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Zumbro Valley Treasure Hunters  Club 

President Randy Kuznicki

About Us

The old adage that someone's trash is another's treasure has avid subscribers among the members of Zumbro Valley Treasure Hunters.

The club, which began in 1980, has 48 members who share the common interest of using metal detectors to find, recover and preserve pieces of history.

"Don't get me started with what kind of a fanatic I am about this," said club founder Bruce Kennedy, of Rochester. "I've done it for almost 40 years, and to me it never gets old and you never stop learning.

"With this, history becomes a part of all of us. We do our research and the so-called junk can end up having some real historical significance."

One fresh in his mind was when "hunters" were concentrating in Lancaster, Wis., the site of a presidential campaign stop for Abraham Lincoln in 1860.

There, they found tokens dating to the same year.

"It was amazing," Kennedy said. "They were rusty, yes, but they were able to find something that had been in the ground for 150 years."

Then there's been the recovery of mercury silver dimes, liberty nickels, buffalo nickels and wheat pennies. Of those found, a 1916 D dime was determined to be worth $4,000, and $700 for a rare penny from the late 1800s. Still, there were no sales.

"Treasure can come in all kinds of things, but look around the room and few will tell you they sell anything. I know I don't," said current club president Randy Kuznicki, of Goodhue, who has been detecting seriously since 1979. "There is fun to finding things, sure, but to many the biggest fun is in the research. That's when it all can take on added meaning."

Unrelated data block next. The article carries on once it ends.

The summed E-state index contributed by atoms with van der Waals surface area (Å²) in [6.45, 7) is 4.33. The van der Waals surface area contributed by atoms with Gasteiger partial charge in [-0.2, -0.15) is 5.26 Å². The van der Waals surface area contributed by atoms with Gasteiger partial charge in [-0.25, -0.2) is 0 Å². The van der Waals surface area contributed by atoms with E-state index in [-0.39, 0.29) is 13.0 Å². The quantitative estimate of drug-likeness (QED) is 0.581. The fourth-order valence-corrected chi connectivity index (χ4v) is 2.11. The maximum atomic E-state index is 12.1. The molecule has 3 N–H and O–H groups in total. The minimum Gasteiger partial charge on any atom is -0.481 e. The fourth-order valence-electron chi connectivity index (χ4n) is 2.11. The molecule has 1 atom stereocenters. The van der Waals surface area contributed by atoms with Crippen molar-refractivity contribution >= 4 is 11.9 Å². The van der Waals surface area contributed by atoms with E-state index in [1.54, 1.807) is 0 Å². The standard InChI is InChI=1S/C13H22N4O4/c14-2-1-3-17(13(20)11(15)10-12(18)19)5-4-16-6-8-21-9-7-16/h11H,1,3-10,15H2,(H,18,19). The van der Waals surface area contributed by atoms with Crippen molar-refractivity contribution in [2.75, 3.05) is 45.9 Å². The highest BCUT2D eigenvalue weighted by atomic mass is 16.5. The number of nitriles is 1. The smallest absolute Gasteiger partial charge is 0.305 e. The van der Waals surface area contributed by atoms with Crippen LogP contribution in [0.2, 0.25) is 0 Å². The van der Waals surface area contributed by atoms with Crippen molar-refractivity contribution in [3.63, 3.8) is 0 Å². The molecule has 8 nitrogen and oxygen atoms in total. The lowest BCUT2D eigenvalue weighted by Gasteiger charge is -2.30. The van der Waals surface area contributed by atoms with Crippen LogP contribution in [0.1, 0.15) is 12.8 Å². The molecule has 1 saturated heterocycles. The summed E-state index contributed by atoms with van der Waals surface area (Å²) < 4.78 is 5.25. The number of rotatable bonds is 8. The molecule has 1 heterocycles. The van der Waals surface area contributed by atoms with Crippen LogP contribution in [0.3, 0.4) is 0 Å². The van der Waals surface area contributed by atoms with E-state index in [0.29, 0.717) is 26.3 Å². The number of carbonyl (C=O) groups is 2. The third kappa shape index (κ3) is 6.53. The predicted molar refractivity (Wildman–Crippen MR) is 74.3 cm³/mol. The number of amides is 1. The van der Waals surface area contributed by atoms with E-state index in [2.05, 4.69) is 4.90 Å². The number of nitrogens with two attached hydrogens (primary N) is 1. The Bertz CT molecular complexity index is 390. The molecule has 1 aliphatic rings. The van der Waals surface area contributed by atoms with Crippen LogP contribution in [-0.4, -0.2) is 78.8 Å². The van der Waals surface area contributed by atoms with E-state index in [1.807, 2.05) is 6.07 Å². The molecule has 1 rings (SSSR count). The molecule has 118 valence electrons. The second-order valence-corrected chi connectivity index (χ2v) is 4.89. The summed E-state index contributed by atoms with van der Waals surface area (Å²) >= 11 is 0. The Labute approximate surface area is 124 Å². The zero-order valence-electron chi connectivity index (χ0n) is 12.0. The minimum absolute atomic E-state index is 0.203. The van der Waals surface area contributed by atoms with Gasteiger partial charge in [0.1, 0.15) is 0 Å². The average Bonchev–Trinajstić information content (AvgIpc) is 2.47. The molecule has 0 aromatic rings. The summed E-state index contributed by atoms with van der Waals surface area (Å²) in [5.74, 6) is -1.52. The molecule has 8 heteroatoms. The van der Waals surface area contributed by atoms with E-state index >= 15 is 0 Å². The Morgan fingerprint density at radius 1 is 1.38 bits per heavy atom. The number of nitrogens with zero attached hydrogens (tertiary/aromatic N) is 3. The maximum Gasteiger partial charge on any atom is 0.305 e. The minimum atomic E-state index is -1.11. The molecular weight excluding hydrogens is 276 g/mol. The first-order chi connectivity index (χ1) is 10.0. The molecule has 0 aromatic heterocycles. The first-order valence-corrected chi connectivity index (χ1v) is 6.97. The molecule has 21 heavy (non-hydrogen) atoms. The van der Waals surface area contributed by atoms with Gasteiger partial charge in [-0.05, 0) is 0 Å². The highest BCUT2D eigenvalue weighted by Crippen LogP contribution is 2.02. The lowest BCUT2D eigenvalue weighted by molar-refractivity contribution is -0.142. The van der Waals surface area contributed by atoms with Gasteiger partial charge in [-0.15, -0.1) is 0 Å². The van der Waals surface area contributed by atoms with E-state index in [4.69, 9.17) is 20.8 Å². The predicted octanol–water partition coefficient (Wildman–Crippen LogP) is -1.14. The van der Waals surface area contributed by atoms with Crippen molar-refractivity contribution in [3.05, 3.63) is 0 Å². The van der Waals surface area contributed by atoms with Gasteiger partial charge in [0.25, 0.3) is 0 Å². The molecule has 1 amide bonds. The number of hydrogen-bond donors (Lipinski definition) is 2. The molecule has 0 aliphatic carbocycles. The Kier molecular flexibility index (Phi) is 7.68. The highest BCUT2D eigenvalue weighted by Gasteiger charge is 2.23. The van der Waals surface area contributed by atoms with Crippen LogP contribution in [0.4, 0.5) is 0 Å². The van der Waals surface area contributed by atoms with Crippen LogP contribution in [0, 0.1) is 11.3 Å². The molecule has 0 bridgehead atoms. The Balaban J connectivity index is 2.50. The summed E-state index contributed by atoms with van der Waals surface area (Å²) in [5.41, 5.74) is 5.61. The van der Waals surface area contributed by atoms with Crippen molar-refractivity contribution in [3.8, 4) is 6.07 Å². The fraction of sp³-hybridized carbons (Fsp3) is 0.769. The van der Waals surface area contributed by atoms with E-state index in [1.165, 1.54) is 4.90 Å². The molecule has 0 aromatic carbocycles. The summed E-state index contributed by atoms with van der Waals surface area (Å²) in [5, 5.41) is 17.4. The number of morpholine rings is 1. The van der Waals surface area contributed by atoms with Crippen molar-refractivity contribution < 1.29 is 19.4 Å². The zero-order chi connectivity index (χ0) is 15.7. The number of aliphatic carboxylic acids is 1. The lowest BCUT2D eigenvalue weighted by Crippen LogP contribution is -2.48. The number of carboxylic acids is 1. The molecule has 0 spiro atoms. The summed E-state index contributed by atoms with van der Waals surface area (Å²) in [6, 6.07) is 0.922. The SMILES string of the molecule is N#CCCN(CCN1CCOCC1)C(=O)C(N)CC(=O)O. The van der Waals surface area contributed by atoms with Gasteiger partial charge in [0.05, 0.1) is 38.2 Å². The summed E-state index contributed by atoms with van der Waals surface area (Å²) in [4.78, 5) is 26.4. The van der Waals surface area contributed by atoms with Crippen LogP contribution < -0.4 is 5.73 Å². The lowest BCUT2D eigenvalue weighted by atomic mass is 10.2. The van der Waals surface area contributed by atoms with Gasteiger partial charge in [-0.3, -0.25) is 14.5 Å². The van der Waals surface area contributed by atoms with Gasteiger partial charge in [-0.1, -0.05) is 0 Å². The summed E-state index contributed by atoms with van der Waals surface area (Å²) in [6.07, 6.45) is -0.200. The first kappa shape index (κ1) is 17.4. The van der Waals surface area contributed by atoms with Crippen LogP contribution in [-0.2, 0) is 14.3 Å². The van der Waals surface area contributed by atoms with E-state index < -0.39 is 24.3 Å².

Closer to home have been their hunts in small towns, cornfields, backyards and city parks.

 
 

Time spent in Minnesota communities and counties such as Litchfield, Meeker and Rock Dell has been particularly revealing.

"I remember finding 17 (Civil War) dimes in my grandma's yard in 1991," said club secretary Sheldon Peik of Rochester. "It's exciting what you can discover, providing you look in the right spots."

Club founding father Harvey Tepoel, a veteran of 37 years of detecting, says targeting old small towns with family picnic sites and meeting places is key.

Talking with elderly members of the community is an added, and sometimes necessary, bonus.

"It might seem like we've done this a long time," Tepoel said. "But I've always loved it and probably always will. It's amazing what you can find and what you can learn."

 

Metal detectors come in varied sizes and costs, some as low as $200, others as high as $1,700. The MineLab version is said to be a favorite among club members.

"Whatever the unit, you have to learn the basics, because you're putting a radio signal into the ground that gives you sound back." said Jerry Riemersma, a club member since 1989. "And then you have to interpret that. It's basically a computer with a memory and different programs. You create an electromagnetic field and learn that different items give you different tones that mean different things.

"We've even recovered things 10 inches in the ground, and of course when you do that, you have to take extra care not to carve it up too bad," Riemersma said.

Over the years, the club has been a resource for local law enforcement.

"There have been some cases where we've helped go through the parks or other places to look for articles of interest," said Kennedy.

Other community members have enlisted their assistance in locating personal items.

"We've found rings, other jewelry, car keys, property stakes, you name it," Kennedy said. "It can be more of a service to the community than you might expect."

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